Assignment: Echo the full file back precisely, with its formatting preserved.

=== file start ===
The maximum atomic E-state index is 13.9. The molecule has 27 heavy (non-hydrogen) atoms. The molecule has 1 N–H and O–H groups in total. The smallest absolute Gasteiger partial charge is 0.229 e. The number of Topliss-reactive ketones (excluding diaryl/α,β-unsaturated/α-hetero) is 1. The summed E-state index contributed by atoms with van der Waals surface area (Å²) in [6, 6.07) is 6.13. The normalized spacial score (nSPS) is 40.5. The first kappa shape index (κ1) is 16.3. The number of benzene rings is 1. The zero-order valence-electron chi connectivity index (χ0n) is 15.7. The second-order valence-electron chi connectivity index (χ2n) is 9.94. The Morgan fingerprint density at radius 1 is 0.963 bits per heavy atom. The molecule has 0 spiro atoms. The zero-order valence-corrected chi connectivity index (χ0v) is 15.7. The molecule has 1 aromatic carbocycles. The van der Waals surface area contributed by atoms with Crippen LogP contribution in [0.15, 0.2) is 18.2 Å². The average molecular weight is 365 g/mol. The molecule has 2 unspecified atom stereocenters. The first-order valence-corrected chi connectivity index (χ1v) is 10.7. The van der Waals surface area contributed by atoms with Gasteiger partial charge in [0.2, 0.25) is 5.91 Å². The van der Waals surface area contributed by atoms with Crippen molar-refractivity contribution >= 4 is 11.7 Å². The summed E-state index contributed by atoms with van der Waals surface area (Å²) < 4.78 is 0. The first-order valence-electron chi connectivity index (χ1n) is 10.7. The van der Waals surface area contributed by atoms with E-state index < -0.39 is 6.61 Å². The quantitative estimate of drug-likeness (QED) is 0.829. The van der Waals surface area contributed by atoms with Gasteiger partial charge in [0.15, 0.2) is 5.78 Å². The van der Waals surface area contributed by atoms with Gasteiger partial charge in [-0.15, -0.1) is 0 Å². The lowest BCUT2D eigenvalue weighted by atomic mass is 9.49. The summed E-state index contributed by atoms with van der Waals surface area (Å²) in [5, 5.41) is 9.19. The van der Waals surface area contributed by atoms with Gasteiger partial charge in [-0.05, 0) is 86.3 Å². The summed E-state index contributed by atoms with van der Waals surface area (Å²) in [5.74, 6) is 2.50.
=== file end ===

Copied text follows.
The maximum atomic E-state index is 13.9. The molecule has 27 heavy (non-hydrogen) atoms. The molecule has 1 N–H and O–H groups in total. The smallest absolute Gasteiger partial charge is 0.229 e. The number of Topliss-reactive ketones (excluding diaryl/α,β-unsaturated/α-hetero) is 1. The summed E-state index contributed by atoms with van der Waals surface area (Å²) in [6, 6.07) is 6.13. The normalized spacial score (nSPS) is 40.5. The first kappa shape index (κ1) is 16.3. The number of benzene rings is 1. The zero-order valence-electron chi connectivity index (χ0n) is 15.7. The second-order valence-electron chi connectivity index (χ2n) is 9.94. The Morgan fingerprint density at radius 1 is 0.963 bits per heavy atom. The molecule has 0 spiro atoms. The zero-order valence-corrected chi connectivity index (χ0v) is 15.7. The molecule has 1 aromatic carbocycles. The van der Waals surface area contributed by atoms with Crippen LogP contribution in [0.15, 0.2) is 18.2 Å². The average molecular weight is 365 g/mol. The molecule has 2 unspecified atom stereocenters. The first-order valence-corrected chi connectivity index (χ1v) is 10.7. The van der Waals surface area contributed by atoms with Gasteiger partial charge in [0.2, 0.25) is 5.91 Å². The van der Waals surface area contributed by atoms with Crippen molar-refractivity contribution >= 4 is 11.7 Å². The summed E-state index contributed by atoms with van der Waals surface area (Å²) < 4.78 is 0. The first-order valence-electron chi connectivity index (χ1n) is 10.7. The van der Waals surface area contributed by atoms with E-state index < -0.39 is 6.61 Å². The quantitative estimate of drug-likeness (QED) is 0.829. The van der Waals surface area contributed by atoms with Gasteiger partial charge in [0.15, 0.2) is 5.78 Å². The van der Waals surface area contributed by atoms with Gasteiger partial charge in [-0.15, -0.1) is 0 Å². The lowest BCUT2D eigenvalue weighted by atomic mass is 9.49. The summed E-state index contributed by atoms with van der Waals surface area (Å²) in [5, 5.41) is 9.19. The van der Waals surface area contributed by atoms with Gasteiger partial charge in [-0.05, 0) is 86.3 Å². The summed E-state index contributed by atoms with van der Waals surface area (Å²) in [5.74, 6) is 2.50.